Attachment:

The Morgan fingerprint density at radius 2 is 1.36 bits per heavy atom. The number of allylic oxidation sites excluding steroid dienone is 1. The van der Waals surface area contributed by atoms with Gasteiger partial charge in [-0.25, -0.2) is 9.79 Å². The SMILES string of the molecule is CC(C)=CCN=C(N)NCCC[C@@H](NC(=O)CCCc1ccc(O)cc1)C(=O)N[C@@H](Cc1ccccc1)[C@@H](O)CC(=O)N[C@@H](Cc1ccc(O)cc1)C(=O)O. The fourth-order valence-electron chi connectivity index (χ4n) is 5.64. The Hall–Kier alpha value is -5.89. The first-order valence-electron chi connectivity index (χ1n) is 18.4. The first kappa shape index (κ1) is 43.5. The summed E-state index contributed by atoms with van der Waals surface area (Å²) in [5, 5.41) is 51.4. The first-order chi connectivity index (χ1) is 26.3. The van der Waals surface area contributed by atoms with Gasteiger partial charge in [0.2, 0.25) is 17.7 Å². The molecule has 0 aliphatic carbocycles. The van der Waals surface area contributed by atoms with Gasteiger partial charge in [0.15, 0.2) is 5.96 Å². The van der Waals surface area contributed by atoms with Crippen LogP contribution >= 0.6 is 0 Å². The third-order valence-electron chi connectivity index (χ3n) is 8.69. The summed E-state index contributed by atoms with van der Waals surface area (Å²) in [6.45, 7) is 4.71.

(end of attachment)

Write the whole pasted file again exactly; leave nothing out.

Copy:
The Morgan fingerprint density at radius 2 is 1.36 bits per heavy atom. The number of allylic oxidation sites excluding steroid dienone is 1. The van der Waals surface area contributed by atoms with Gasteiger partial charge in [-0.25, -0.2) is 9.79 Å². The SMILES string of the molecule is CC(C)=CCN=C(N)NCCC[C@@H](NC(=O)CCCc1ccc(O)cc1)C(=O)N[C@@H](Cc1ccccc1)[C@@H](O)CC(=O)N[C@@H](Cc1ccc(O)cc1)C(=O)O. The fourth-order valence-electron chi connectivity index (χ4n) is 5.64. The Hall–Kier alpha value is -5.89. The first-order valence-electron chi connectivity index (χ1n) is 18.4. The first kappa shape index (κ1) is 43.5. The summed E-state index contributed by atoms with van der Waals surface area (Å²) in [5, 5.41) is 51.4. The first-order chi connectivity index (χ1) is 26.3. The van der Waals surface area contributed by atoms with Gasteiger partial charge in [0.2, 0.25) is 17.7 Å². The molecule has 0 aliphatic carbocycles. The van der Waals surface area contributed by atoms with Gasteiger partial charge in [0.15, 0.2) is 5.96 Å². The van der Waals surface area contributed by atoms with Crippen LogP contribution >= 0.6 is 0 Å². The third-order valence-electron chi connectivity index (χ3n) is 8.69. The summed E-state index contributed by atoms with van der Waals surface area (Å²) in [6.45, 7) is 4.71.